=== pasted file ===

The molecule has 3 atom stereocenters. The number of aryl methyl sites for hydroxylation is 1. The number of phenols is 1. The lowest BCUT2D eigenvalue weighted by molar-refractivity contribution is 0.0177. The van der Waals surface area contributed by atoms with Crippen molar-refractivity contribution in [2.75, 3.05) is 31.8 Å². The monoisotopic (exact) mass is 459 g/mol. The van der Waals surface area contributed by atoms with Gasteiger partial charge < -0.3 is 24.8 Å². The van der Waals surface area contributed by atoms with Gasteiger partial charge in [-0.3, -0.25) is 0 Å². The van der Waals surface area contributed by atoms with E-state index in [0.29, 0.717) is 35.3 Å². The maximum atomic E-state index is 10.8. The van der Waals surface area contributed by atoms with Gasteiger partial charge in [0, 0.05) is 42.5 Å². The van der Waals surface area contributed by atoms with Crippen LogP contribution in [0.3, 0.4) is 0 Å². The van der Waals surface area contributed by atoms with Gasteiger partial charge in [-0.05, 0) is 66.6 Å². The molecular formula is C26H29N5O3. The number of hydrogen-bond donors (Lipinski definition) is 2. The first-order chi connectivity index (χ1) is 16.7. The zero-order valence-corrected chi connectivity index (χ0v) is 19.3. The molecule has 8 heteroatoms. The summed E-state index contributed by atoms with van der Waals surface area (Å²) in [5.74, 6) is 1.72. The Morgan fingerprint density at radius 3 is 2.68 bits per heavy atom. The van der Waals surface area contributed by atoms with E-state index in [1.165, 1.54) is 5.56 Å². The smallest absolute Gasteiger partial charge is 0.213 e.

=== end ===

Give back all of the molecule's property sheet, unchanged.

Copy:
The molecule has 3 atom stereocenters. The number of aryl methyl sites for hydroxylation is 1. The number of phenols is 1. The lowest BCUT2D eigenvalue weighted by molar-refractivity contribution is 0.0177. The van der Waals surface area contributed by atoms with Crippen molar-refractivity contribution in [2.75, 3.05) is 31.8 Å². The monoisotopic (exact) mass is 459 g/mol. The van der Waals surface area contributed by atoms with Gasteiger partial charge < -0.3 is 24.8 Å². The van der Waals surface area contributed by atoms with Gasteiger partial charge in [-0.3, -0.25) is 0 Å². The van der Waals surface area contributed by atoms with E-state index in [0.29, 0.717) is 35.3 Å². The maximum atomic E-state index is 10.8. The van der Waals surface area contributed by atoms with Gasteiger partial charge in [0, 0.05) is 42.5 Å². The van der Waals surface area contributed by atoms with Crippen LogP contribution in [0.3, 0.4) is 0 Å². The van der Waals surface area contributed by atoms with Gasteiger partial charge in [-0.05, 0) is 66.6 Å². The molecular formula is C26H29N5O3. The number of hydrogen-bond donors (Lipinski definition) is 2. The first-order chi connectivity index (χ1) is 16.7. The zero-order valence-corrected chi connectivity index (χ0v) is 19.3. The molecule has 8 heteroatoms. The summed E-state index contributed by atoms with van der Waals surface area (Å²) in [5.74, 6) is 1.72. The Morgan fingerprint density at radius 3 is 2.68 bits per heavy atom. The van der Waals surface area contributed by atoms with E-state index in [1.165, 1.54) is 5.56 Å². The smallest absolute Gasteiger partial charge is 0.213 e.